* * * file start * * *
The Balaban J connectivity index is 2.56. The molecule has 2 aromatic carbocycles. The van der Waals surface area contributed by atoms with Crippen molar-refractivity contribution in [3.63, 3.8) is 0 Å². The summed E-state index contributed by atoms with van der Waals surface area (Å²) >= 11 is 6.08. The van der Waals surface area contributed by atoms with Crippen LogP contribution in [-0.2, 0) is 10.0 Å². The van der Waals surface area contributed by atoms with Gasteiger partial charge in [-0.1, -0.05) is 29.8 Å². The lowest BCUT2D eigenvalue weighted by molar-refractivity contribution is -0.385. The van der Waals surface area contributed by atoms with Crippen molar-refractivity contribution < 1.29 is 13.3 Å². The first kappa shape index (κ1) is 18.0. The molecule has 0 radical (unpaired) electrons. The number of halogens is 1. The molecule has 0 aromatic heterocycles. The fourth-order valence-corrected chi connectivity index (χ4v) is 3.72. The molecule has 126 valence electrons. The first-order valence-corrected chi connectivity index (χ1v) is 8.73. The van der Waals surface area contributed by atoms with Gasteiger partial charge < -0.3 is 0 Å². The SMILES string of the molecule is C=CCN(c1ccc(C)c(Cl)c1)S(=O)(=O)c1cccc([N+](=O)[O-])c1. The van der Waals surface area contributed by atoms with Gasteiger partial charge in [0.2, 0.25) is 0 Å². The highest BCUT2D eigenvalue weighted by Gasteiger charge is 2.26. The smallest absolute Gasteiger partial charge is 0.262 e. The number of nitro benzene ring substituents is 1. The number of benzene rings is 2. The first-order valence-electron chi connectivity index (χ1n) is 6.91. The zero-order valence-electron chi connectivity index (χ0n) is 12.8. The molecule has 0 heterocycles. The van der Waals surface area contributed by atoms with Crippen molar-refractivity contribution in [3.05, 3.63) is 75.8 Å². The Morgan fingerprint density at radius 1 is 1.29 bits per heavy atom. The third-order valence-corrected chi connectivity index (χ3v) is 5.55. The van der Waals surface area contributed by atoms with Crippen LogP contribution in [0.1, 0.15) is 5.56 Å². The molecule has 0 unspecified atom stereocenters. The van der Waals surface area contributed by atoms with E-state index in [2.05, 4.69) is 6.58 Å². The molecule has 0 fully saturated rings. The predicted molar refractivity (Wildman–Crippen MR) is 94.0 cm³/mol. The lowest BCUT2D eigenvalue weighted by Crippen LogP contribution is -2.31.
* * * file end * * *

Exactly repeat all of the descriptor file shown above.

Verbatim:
The Balaban J connectivity index is 2.56. The molecule has 2 aromatic carbocycles. The van der Waals surface area contributed by atoms with Crippen molar-refractivity contribution in [3.63, 3.8) is 0 Å². The summed E-state index contributed by atoms with van der Waals surface area (Å²) >= 11 is 6.08. The van der Waals surface area contributed by atoms with Crippen LogP contribution in [-0.2, 0) is 10.0 Å². The van der Waals surface area contributed by atoms with Gasteiger partial charge in [-0.1, -0.05) is 29.8 Å². The lowest BCUT2D eigenvalue weighted by molar-refractivity contribution is -0.385. The van der Waals surface area contributed by atoms with Crippen molar-refractivity contribution < 1.29 is 13.3 Å². The first kappa shape index (κ1) is 18.0. The molecule has 0 radical (unpaired) electrons. The number of halogens is 1. The molecule has 0 aromatic heterocycles. The fourth-order valence-corrected chi connectivity index (χ4v) is 3.72. The molecule has 126 valence electrons. The first-order valence-corrected chi connectivity index (χ1v) is 8.73. The van der Waals surface area contributed by atoms with Gasteiger partial charge < -0.3 is 0 Å². The SMILES string of the molecule is C=CCN(c1ccc(C)c(Cl)c1)S(=O)(=O)c1cccc([N+](=O)[O-])c1. The van der Waals surface area contributed by atoms with Gasteiger partial charge in [0.2, 0.25) is 0 Å². The highest BCUT2D eigenvalue weighted by Gasteiger charge is 2.26. The smallest absolute Gasteiger partial charge is 0.262 e. The number of nitro benzene ring substituents is 1. The number of benzene rings is 2. The first-order valence-electron chi connectivity index (χ1n) is 6.91. The zero-order valence-electron chi connectivity index (χ0n) is 12.8. The molecule has 0 heterocycles. The van der Waals surface area contributed by atoms with Crippen molar-refractivity contribution in [3.05, 3.63) is 75.8 Å². The Morgan fingerprint density at radius 1 is 1.29 bits per heavy atom. The third-order valence-corrected chi connectivity index (χ3v) is 5.55. The van der Waals surface area contributed by atoms with Crippen LogP contribution in [0.1, 0.15) is 5.56 Å². The molecule has 0 unspecified atom stereocenters. The van der Waals surface area contributed by atoms with E-state index in [2.05, 4.69) is 6.58 Å². The molecule has 0 fully saturated rings. The predicted molar refractivity (Wildman–Crippen MR) is 94.0 cm³/mol. The lowest BCUT2D eigenvalue weighted by Crippen LogP contribution is -2.31.